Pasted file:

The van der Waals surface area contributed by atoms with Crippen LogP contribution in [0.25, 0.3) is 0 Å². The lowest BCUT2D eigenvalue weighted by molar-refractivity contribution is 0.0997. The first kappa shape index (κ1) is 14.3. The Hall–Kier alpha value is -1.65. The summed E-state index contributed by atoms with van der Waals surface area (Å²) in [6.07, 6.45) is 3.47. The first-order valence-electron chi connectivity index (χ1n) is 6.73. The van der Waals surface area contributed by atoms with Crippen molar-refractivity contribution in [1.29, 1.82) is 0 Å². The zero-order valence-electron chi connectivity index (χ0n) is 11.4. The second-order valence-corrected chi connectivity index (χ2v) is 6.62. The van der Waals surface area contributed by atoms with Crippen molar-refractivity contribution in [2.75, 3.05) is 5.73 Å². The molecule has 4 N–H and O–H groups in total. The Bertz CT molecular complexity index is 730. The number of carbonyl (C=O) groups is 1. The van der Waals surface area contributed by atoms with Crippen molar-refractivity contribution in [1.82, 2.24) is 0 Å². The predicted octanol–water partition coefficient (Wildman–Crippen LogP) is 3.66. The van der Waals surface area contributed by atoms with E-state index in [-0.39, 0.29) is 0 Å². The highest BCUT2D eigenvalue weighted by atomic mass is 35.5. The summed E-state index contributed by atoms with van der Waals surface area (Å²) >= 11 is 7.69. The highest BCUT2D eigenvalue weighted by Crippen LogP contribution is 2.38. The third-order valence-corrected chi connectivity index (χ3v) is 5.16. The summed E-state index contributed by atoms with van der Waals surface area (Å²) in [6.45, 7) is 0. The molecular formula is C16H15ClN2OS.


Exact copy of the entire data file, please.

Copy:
The van der Waals surface area contributed by atoms with Crippen LogP contribution in [0.25, 0.3) is 0 Å². The lowest BCUT2D eigenvalue weighted by molar-refractivity contribution is 0.0997. The first kappa shape index (κ1) is 14.3. The Hall–Kier alpha value is -1.65. The summed E-state index contributed by atoms with van der Waals surface area (Å²) in [6.07, 6.45) is 3.47. The first-order valence-electron chi connectivity index (χ1n) is 6.73. The van der Waals surface area contributed by atoms with Crippen molar-refractivity contribution in [1.29, 1.82) is 0 Å². The zero-order valence-electron chi connectivity index (χ0n) is 11.4. The second-order valence-corrected chi connectivity index (χ2v) is 6.62. The van der Waals surface area contributed by atoms with Crippen molar-refractivity contribution in [2.75, 3.05) is 5.73 Å². The molecule has 4 N–H and O–H groups in total. The Bertz CT molecular complexity index is 730. The number of carbonyl (C=O) groups is 1. The van der Waals surface area contributed by atoms with Crippen molar-refractivity contribution in [1.82, 2.24) is 0 Å². The predicted octanol–water partition coefficient (Wildman–Crippen LogP) is 3.66. The van der Waals surface area contributed by atoms with E-state index in [-0.39, 0.29) is 0 Å². The highest BCUT2D eigenvalue weighted by atomic mass is 35.5. The summed E-state index contributed by atoms with van der Waals surface area (Å²) >= 11 is 7.69. The highest BCUT2D eigenvalue weighted by Crippen LogP contribution is 2.38. The third-order valence-corrected chi connectivity index (χ3v) is 5.16. The summed E-state index contributed by atoms with van der Waals surface area (Å²) in [6.45, 7) is 0. The molecular formula is C16H15ClN2OS.